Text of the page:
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what is important. But since the evolution of the system continually shifts digits to the left, it is inevitable that the differences that exist in later digits will eventually become important.

The fact that small changes in initial conditions can lead to large changes in results is a somewhat interesting phenomenon. But as I will discuss at length in Chapter 7 one must realize that on its own this cannot explain why randomness—or complexity—should occur in any particular case. And indeed, for the shift map what we have seen is that randomness will occur only when the initial conditions that are given happen to be a number whose digit sequence is random.

But in the past what has often been confusing is that traditional mathematics implicitly tends to assume that initial conditions of this kind are in some sense inevitable. For if one thinks about numbers

The effect of making a small change in the initial conditions for the shift map—shown as case (d) on pages 150 and 151. The first picture shows results for the same initial condition as on page 151. The second picture shows what happens if one changes the size of the number in this initial condition by just one part in a billion billion. The plots in the second picture indicate that for a while the sizes of numbers obtained by the evolution of the system in these two cases are indistinguishable. But suddenly the results diverge and become completely different. Looking at the digit sequences in the first picture shows why this happens. The point is that a small change in the size of the number in the initial conditions corresponds to a change in digits far to the right. But the evolution of the system progressively shifts digits to the left, so that the digits which differ eventually become important. The much-investigated chaos phenomenon consists essentially of this effect.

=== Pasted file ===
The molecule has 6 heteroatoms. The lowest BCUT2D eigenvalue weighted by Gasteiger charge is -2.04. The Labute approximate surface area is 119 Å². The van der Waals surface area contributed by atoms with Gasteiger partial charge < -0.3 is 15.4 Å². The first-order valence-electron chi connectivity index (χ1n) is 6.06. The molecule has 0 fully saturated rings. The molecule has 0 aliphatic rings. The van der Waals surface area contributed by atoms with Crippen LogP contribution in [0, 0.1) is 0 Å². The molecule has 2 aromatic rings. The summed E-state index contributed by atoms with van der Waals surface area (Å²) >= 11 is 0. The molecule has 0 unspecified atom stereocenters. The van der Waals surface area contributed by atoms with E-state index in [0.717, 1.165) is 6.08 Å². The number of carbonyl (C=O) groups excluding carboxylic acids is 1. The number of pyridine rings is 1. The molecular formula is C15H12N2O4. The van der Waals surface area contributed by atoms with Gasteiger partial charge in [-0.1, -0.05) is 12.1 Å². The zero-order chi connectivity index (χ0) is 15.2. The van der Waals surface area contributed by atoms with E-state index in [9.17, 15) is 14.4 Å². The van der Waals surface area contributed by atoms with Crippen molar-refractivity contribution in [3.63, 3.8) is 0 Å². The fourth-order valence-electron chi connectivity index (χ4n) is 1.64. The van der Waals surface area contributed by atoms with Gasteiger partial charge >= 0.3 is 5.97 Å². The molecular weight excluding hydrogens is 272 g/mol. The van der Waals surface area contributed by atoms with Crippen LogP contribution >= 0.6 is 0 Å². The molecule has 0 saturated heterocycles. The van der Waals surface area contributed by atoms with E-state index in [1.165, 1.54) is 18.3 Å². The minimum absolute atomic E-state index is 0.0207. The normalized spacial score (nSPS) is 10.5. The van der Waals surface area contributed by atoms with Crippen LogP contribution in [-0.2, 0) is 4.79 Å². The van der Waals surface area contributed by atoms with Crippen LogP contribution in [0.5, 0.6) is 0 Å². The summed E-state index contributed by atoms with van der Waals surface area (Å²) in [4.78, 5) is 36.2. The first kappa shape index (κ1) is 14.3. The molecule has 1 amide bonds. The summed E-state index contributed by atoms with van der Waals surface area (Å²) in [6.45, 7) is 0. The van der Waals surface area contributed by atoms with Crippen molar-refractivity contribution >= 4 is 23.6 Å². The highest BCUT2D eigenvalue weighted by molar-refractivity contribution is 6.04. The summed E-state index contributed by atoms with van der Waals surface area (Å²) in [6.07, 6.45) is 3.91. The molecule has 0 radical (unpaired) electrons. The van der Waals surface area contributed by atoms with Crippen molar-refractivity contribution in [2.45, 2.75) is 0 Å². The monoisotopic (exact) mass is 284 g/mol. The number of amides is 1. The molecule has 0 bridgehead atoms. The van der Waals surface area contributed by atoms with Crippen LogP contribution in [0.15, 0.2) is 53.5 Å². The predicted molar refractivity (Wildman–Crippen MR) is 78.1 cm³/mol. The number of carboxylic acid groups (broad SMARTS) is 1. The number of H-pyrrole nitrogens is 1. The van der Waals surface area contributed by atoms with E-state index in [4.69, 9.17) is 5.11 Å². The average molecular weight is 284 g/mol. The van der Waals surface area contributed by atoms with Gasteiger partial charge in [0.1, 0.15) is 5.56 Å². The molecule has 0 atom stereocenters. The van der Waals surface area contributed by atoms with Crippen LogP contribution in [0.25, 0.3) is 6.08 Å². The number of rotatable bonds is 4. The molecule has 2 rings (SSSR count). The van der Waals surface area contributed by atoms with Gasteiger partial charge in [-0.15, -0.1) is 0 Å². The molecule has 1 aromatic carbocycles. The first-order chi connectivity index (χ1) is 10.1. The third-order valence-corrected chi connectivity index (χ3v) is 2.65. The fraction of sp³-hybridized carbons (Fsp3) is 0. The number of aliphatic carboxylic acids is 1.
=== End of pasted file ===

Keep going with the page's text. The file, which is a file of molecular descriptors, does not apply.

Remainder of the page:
From Stephen Wolfram: A New Kind of Science [citation]